U.S. oil drops to lowest level since 1999
Crude oil futures declined on Monday while U.S. futures fell to its lowest level since 1999. This was on top of concerns about global oil demand and the filling of strategic reserves in the United States.
The oil volume held in U.S. storage rose as refiners slowed down production due to weak demand.
The May WTI, which is due to expire on Tuesday, fell 14%, or $2.62, at $15.65 per barrel. The June contract dropped 5.1%, or $1.28, at $23.75 per barrel.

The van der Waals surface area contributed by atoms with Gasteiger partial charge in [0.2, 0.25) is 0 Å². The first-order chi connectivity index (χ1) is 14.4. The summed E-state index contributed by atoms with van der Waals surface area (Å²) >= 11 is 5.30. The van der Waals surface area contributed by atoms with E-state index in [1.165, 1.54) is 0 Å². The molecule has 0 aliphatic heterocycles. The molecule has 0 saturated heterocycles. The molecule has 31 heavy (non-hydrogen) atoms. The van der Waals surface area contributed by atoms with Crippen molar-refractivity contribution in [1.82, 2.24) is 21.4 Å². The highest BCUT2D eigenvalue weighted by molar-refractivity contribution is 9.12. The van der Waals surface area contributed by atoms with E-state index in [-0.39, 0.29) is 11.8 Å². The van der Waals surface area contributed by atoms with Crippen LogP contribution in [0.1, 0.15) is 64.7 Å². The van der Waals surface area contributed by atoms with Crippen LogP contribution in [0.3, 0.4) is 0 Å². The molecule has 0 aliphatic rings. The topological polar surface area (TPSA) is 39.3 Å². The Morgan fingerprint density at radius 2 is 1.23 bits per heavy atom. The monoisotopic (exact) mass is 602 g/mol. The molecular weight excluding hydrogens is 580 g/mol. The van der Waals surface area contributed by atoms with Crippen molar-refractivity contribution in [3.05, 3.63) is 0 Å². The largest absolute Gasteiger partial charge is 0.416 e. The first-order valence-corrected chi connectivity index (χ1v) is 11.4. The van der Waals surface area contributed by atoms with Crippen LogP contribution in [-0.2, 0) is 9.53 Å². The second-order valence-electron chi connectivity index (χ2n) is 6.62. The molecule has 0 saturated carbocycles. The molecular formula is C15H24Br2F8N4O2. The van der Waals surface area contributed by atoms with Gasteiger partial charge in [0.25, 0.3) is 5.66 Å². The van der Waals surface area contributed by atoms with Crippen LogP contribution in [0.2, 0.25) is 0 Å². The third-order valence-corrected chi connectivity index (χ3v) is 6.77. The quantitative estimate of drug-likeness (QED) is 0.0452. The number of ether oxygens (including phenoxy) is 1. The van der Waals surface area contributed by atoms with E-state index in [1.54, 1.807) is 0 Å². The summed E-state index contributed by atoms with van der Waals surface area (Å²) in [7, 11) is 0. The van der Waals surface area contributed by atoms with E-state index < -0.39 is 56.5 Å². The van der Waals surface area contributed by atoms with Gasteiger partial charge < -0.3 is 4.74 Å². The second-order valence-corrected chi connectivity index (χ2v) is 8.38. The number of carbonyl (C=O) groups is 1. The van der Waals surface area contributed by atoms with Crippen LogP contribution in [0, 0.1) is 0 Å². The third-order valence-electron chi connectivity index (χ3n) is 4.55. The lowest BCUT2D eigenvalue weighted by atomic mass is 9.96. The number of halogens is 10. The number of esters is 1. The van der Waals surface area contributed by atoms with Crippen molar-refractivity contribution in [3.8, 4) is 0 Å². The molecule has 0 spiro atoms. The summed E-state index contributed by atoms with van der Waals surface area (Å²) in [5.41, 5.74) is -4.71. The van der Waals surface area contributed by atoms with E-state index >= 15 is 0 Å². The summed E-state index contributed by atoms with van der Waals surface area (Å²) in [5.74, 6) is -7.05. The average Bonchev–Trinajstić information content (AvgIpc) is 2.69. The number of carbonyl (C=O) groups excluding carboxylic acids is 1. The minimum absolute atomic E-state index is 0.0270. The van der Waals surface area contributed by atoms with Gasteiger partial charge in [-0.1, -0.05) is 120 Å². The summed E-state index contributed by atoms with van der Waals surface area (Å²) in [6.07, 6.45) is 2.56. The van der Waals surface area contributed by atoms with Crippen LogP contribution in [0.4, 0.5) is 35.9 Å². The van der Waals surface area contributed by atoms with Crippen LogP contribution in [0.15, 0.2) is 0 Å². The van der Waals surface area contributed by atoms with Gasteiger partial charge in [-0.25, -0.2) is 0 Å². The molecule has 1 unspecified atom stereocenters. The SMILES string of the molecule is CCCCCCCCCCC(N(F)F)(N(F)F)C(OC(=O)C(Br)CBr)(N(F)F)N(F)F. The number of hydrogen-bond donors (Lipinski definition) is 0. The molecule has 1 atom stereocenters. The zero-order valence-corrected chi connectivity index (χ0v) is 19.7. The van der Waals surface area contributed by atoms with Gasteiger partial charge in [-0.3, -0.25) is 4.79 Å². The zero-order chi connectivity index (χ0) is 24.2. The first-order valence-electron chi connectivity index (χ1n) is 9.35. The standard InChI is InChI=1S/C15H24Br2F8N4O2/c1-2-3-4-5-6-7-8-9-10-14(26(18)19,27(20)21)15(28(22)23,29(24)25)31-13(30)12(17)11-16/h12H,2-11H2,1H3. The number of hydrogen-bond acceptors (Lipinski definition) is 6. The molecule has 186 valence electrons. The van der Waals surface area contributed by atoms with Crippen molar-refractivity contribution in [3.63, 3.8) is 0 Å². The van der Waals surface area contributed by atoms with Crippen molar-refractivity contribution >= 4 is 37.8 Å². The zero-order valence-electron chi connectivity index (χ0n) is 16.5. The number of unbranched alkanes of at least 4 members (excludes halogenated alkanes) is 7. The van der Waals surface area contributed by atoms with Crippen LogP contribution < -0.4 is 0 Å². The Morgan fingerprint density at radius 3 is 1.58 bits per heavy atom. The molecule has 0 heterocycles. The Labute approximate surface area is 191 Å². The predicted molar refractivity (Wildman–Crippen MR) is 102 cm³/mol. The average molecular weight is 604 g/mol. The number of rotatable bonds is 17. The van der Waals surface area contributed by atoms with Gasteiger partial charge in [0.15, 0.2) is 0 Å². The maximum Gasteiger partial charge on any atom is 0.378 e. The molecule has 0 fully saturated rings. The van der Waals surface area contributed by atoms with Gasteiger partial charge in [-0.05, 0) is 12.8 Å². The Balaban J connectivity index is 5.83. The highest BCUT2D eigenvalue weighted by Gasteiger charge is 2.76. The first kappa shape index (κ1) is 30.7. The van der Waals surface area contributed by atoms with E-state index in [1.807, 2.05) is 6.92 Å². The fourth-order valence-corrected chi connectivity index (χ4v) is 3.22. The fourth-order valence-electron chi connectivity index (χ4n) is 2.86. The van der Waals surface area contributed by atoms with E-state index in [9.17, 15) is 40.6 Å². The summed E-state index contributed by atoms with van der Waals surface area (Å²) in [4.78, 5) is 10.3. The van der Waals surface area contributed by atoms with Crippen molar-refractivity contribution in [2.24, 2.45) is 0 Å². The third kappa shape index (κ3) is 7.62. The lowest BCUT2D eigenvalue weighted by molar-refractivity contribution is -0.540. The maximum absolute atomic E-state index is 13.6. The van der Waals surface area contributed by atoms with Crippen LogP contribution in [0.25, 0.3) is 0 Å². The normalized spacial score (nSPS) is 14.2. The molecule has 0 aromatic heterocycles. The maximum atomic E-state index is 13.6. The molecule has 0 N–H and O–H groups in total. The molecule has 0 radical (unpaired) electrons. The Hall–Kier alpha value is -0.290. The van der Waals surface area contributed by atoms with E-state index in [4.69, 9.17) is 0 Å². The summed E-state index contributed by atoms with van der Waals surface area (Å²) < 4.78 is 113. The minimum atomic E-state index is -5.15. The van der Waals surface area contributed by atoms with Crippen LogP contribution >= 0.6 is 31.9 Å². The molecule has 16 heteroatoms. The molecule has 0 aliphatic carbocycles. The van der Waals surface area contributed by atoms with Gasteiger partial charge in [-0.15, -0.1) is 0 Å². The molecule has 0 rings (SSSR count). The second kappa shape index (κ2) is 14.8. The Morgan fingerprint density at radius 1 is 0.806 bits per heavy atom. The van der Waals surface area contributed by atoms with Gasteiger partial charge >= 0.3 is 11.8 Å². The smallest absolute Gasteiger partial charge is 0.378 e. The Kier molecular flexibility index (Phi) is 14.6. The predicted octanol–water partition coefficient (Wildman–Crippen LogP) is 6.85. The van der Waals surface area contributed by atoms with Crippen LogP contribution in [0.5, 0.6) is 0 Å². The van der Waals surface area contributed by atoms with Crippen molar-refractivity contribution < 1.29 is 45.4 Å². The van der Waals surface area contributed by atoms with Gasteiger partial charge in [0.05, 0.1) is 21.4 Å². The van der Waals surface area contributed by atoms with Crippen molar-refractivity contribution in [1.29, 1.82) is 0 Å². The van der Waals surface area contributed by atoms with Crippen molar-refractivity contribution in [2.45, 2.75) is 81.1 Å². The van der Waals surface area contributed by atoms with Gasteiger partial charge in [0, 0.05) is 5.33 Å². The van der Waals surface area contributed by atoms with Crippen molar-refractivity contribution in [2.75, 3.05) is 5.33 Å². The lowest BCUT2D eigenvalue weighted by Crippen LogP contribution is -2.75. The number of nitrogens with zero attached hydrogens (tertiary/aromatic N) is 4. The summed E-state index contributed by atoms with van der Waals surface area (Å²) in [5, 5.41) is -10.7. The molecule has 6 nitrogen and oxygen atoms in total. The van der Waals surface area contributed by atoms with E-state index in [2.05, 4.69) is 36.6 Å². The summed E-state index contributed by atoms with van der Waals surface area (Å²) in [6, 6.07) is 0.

Brent was down 0.8%, or 21 cents, at $27.87 per barrel.
The decline in crude oil prices shows the oversupply in the main U.S. storage facilities, said chief market strategist Michael McCarthy at CMC Markets in Sydney.
The 9.7 million bpd production cut agreed by OPEC and its allies including Russia will materialize in May.
The oil industry has been reducing output to level with demand, which has declined 30% since the pandemic. Officials from Saudi Arabia predicted that the total output cut could amount to 20 million bpd.